"But the main thing needful, was to restore her to health; and in the course of his attendance on her, he learnt from her maid how she had been first attacked; and then elicited from herself, the cause of her alarm. Of course, he looked upon the vision as an illusion; in short, the premonitory symptoms of her illness,—and mentioned it in that light, to Monsieur de Givry. But to his surprise, Monsieur de G. took a different view of the matter; and hastening to Adeline's room, he made her repeat to him the exact description of what she had seen; after which, he started immediately for Paris, without explaining the motive of this sudden departure.

"On his arrival, he presented himself before his daughter, and taxed her with having deceived him; what her motive could be he was unable to imagine; he supposed it to be pecuniary, and that she did not wish to part with the large portion to be paid to Adeline on her marriage; but he believed that the traditionary apparition of his family would not have appeared to any one who was not a member of it; and that therefore the girl, who had accurately described the appearance of these figures, of which the young people were always kept in entire ignorance, must be actually his granddaughter.

"Madame de Lignerolles persisted in her story, and all she could be brought to own was, that it was possible, the woman, Collett, had deceived her. Strong in his own opinion, Monsieur de Givry returned to Château Noir, Dr. Pecher having recommended the young lady's removal; and after writing his daughter a very urgent and serious letter, he started on a tour of a few weeks, with Adeline, for the recovery of her health.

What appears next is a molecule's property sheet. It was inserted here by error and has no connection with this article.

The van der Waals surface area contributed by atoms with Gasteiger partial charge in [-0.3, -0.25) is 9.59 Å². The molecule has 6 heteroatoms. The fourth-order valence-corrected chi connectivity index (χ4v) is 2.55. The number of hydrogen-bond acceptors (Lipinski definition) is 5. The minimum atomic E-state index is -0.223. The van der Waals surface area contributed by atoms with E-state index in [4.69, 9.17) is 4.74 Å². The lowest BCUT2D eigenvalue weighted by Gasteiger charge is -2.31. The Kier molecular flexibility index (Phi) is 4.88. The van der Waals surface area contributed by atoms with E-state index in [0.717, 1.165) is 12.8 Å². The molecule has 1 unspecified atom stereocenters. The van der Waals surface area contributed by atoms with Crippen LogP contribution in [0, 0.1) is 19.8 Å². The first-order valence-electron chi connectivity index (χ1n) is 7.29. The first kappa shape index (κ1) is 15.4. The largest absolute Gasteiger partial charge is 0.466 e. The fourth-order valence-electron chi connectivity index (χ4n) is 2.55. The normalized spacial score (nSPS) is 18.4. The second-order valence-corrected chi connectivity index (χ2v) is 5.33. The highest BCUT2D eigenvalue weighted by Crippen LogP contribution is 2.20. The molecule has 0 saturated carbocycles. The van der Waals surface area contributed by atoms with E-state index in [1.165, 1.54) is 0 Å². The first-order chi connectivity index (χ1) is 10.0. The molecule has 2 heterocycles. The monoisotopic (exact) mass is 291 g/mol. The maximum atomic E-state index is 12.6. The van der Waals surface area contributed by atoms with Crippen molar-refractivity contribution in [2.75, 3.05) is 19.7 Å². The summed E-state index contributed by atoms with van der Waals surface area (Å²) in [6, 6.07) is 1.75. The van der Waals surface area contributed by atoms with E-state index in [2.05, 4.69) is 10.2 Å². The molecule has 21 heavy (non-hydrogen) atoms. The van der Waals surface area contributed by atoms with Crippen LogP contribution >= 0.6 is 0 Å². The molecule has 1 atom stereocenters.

"No answer reached him for some time, but at the end of a month, he received one, acknowledging the cruel deception she had practiced, alleging as her excuse, an ardent passion for Rodriguez de la Cruz; and the wish to detach him from Adeline, and marry him herself. But she had failed, and he was on the point of marriage with a lady selected for him by his father. The letter concluded by the announcement, that she was about to retire to a convent where she should, in due time, take the veil.

"Monseiur de Givry assumed this to be a mere ebullition of shame and disappointment; but she kept her word. Mademoiselle de Lignerolles, some years later, married the Baron de Montjerac, from whom, said Monsieur de Venacour, I heard the story. By him she had two sons; but the constant apprehension that in the eldest will be fulfilled the mauvais destin entailed on the heirs of Givry, preys, it is said, on her mind and health, and is the cause of the expression of melancholy for which her fine countenance is so remarkable.

"Some centuries earlier, when power was irresponsible, Count Armand de Givry, a cruel and oppressive lord of the soil, who then inhabited Château Noir, had put to death one of his serfs, and turned his wife and two children out of doors in inclement weather, forbidding any of his tenants to shelter or assist them. The children were without clothes, and the three poor creatures perished from cold and starvation, but leaving behind them a terrible retribution, in the form of a curse pronounced by the wretched woman's lips in her dying agonies, which, strange to say, seems to have been pretty literally fulfilled.